Stanton Morgan Amesbury -- born in Boston, Mass., on 17 January 1916 -- enlisted in the U.S.Naval Reserve as a seaman 2nd class on 12 April 1941. After elimination flight training at Squantum, Mass., Amesbury was appointed aviation cadet, USNR, upon the termination of his enlistment on 11 June. After flight instruction at the naval air stations at Jacksonville and Miami, Fla., he was designated a naval aviator on 1 December 1941.
Commissioned as ensign, USNR, on 27 December 1941 and assigned to the Advanced Carrier Training Group, Atlantic Fleet, based at Norfolk, Va., "Stan" Amesbury was initially assigned to Fighter Squadron (VF) 71, attached to Wasp (CV-7). These orders were cancelled, however; and, instead, Amesbury ferried aircraft with the Atlantic Fleet Air Detachment until 28 April 1942. He was then assigned to VF-9, at East Field, Norfolk.
Lieutenant (j.g.) Amesbury participated in the invasion of North Africa (Operation Torch) flying with VF-9 off Ranger (CV-4). On 9 November 1942, the second day of the landings, flying a Grumman F4F-4 Wildcat, he took off from Ranger at 1455 with flight B-20, to support American ground forces fighting near Port Lyautey. Led by VF-9's "skipper," Lt. Cmdr. John Raby, the nine F4F-4's of the flight split into two sections. Raby took four down to low altitude to scout the road from Rabat to Port Lyautey while the remaining five flew top cover. Raby's section, with Amesbury in the "tail-end charlie" position, spotted fair game on the road between Port Lyautey and Petitjean and dove down to the attack. In the teeth of heavy antiaircraft fire, they strafed a column of trucks and tanks; but after the third or fourth pass, Amesbury's Wildcat, 9-F-24, was hit by enemy fire, crashed, and exploded. Amesbury was buried at Port Lyautey but, after the war, his remains were returned to the United States and reinterred in the family's plot in Duxbury, Massachusetts.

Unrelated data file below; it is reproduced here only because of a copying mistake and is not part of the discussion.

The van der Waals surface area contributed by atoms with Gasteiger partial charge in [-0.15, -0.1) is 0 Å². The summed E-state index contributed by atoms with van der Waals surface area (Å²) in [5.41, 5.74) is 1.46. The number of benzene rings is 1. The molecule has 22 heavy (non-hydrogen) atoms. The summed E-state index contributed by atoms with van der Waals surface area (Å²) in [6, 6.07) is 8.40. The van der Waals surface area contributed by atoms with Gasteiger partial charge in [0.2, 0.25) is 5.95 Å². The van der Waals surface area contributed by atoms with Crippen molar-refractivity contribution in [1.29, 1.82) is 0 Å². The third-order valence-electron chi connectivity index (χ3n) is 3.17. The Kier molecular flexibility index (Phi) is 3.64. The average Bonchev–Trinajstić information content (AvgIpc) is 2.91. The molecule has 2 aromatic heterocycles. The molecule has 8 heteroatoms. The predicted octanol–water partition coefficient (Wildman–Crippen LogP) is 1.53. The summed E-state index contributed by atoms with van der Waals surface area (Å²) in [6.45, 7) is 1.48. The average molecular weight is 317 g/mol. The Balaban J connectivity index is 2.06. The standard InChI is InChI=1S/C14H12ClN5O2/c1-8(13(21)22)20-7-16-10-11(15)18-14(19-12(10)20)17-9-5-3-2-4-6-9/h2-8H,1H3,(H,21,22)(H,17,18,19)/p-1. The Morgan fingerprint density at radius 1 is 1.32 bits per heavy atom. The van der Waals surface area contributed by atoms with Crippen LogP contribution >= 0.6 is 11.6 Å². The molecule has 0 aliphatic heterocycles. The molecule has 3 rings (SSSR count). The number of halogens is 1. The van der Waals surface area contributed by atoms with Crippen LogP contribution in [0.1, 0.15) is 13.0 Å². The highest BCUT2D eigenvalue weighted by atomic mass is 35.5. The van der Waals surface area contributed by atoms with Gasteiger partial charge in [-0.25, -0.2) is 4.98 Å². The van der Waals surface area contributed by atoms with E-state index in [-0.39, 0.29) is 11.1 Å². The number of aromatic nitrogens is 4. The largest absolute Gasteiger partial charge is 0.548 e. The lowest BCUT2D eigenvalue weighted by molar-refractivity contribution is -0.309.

(DE-66: displacement 1,400; length 306'; beam 37'; draft 9'5" (mean); speed 23.5 knots; complement 186; armament 3 3-inch, 4 1.1-inch, 8 20 millimeter, 2 depth charge tracks, 8 depth charge projectors, 1 depth charge projector (Hedgehog); class Buckley)
Amesbury (DE-66) was laid down on 8 March 1943 at Hingham, Mass., by the Bethlehem-Hingham Shipyard; launched on 6 June 1943; sponsored by Mrs. Janet Kenney Amesbury, the widow of the late Lt. (j.g.) Amesbury; and commissioned on 31 August 1943, Lt. Cmdr. Allen B. Adams, Jr., in command.